We’ve always known that anxiety takes a toll on the human body. Anxious people are more likely to suffer from heart disease and other diseases, for example.
To date, however, we haven’t been too sure about anxiety’s effects on aging.
Interestingly enough, a new study shows anxiety shortens telomeres, the end caps of DNA. The results were published online in the British Journal of Psychiatry.
Anxiety is Associated With 3.5 to 8 years of Cellular Aging
Previous studies show a relationship between shorter telomeres and a shorter lifespan, making it a reliable marker for aging. Telomeres shorten in response to aging, smoking, excessive drinking, and unhealthy lifestyles.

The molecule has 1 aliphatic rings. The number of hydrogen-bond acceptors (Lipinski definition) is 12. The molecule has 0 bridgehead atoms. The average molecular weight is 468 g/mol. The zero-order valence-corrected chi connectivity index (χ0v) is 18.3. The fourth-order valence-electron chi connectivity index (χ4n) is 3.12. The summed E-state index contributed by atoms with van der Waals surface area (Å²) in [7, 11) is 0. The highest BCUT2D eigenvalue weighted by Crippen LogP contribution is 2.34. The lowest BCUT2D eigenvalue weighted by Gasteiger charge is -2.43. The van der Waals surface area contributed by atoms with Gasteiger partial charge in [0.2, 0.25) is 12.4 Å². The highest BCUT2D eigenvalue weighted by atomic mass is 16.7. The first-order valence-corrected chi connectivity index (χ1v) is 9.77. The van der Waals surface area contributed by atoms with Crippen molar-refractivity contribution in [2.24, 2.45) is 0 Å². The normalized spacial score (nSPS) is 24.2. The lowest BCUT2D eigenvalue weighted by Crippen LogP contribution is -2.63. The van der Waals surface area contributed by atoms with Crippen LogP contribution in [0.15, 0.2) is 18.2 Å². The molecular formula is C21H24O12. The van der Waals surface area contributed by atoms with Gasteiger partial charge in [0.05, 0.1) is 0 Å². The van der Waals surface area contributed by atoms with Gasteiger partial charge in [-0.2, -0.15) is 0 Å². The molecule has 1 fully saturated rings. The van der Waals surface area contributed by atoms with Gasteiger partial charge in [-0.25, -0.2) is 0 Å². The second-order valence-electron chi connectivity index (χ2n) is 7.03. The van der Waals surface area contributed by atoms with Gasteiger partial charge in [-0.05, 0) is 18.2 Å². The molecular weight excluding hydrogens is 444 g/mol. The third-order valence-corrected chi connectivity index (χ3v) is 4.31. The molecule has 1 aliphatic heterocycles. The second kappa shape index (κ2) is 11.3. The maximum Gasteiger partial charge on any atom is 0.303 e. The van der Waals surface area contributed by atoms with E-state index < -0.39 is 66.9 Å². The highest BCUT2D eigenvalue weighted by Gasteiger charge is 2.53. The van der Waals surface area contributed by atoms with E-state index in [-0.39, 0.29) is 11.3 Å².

In the study, scientists recruited 1,283 people with anxiety, 459 people with former-anxiety, and 582 people with no history of anxiety. Aging was assessed by measuring the length of telomeres found in white blood cells.
According to the results, people with current anxiety had significantly shorter telomeres than those without anxiety or those with a past history of the condition. Individuals who were overweight, underweight, smoked, or drank heavily had shorter telomeres.